According to a report by Ken Rosenthal, the Milwaukee Brewers have placed closer Trevor Hoffman on waivers.
Mike Cameron, Craig Counsell, Jason Kendall, Braden Looper and Felipe Lopez were reportedly also made available, as the Brewers are in full fishing mode.
The most interesting player up for grabs is, of course, Hoffman. The all-time saves leader has had a resurgent season in Milwaukee after his aging body and slowing fastball convinced the Padres to let him go. This year, at age 41, Hoffman has saved 27 games in 29 tries, walking 10 and striking out 31 in 38 innings. He has his best ERA (1.89) since 1998, when he saved 53 games, blowing only one. So much for being finished.
The financial commitment to Hoffman is minimal, with him being about three-quarters of the way through his one-year, $6 million contract.
A number of playoff contenders could use Hoffman’s services if not as a closer at least to bolster the bullpen. But it seems like one team in particular should come calling. Hellloooo Phillies!
As Aaron detailed earlier today, Brad Lidge somehow hasn’t killed the Phillies yet. They’re cruising along with a 7-game lead in the NL East. But the defending champs don’t want to trust him come playoff time do they? Then again, would they trust Hoffman?
Athletics southpaw Sean Manaea delivered his first career no-hitter against the Red Sox in a decisive 3-0 victory on Saturday night. Any thought of a perfect game was banished in the first at-bat, when Mookie Betts drew a leadoff six-pitch walk to open the first inning. From there, Manaea was nearly flawless, holding the Sox to four total baserunners and striking out 10 of 30 batters faced — a career record.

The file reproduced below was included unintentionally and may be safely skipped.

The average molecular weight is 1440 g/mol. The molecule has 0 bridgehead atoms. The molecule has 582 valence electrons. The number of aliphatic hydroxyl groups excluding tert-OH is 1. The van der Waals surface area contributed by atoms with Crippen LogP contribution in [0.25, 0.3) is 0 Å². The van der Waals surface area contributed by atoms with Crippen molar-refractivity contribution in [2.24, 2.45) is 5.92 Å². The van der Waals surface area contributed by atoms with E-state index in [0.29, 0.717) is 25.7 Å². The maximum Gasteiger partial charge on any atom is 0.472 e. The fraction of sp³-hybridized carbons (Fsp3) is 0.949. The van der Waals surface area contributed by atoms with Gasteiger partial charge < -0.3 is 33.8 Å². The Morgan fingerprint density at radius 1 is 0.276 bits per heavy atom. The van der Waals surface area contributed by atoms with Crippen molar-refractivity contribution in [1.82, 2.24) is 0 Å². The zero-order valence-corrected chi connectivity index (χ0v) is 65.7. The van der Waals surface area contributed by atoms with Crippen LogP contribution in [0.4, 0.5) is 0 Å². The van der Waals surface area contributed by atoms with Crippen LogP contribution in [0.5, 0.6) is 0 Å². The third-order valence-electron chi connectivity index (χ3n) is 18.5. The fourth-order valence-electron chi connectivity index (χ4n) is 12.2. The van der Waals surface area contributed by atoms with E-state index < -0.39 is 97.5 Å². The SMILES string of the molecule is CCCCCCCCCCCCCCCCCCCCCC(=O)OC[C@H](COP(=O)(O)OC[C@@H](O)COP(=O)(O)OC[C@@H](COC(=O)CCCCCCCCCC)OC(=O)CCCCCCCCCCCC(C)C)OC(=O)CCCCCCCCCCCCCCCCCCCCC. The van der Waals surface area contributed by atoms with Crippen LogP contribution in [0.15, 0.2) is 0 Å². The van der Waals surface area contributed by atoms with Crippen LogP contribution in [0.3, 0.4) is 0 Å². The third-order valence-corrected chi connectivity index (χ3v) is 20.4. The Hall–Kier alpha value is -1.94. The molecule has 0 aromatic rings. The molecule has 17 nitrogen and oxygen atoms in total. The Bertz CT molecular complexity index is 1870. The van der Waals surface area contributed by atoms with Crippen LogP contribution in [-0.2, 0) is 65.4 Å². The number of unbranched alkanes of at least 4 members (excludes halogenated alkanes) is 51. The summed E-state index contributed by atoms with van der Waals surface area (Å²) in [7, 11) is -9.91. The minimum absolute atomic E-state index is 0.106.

Manaea was gifted a three-run lead thanks to RBI doubles from Jed Lowrie and Stephen Piscotty and Marcus Semien‘s solo shot off of Chris Sale in the fifth inning. While the Red Sox managed to draw two walks off of Manaea, they didn’t come anywhere close to plating a run. Andrew Benintendi tried to break up the no-no in the sixth inning with an infield hit down the first base line, but strayed out of bounds and later saw his hit reversed on a call of batter interference.
Entering the ninth inning, the 26-year-old lefty was sitting at just 95 pitches through eight frames of no-hit ball. He quickly deposed Blake Swihart and Mookie Betts with a groundout and fly out, then walked Benintendi on seven pitches. Any threat the Red Sox might have posed was soon eliminated, however, as Hanley Ramirez ground into a force out to complete the no-hitter.
Manaea is the first A’s pitcher to toss a no-no since Dallas Braden’s perfect game against the Rays eight years ago. The last time the Red Sox were on the losing end of a no-hitter was also against an AL West rival, when the Mariners’ Chris Bosio clinched a 2-0 no-no on April 22, 1993. Manaea’s feat is even more outstanding given how dominant the Red Sox have looked this season: prior to Saturday’s defeat, they boasted a 17-2 record and had yet to be shut out during the regular season.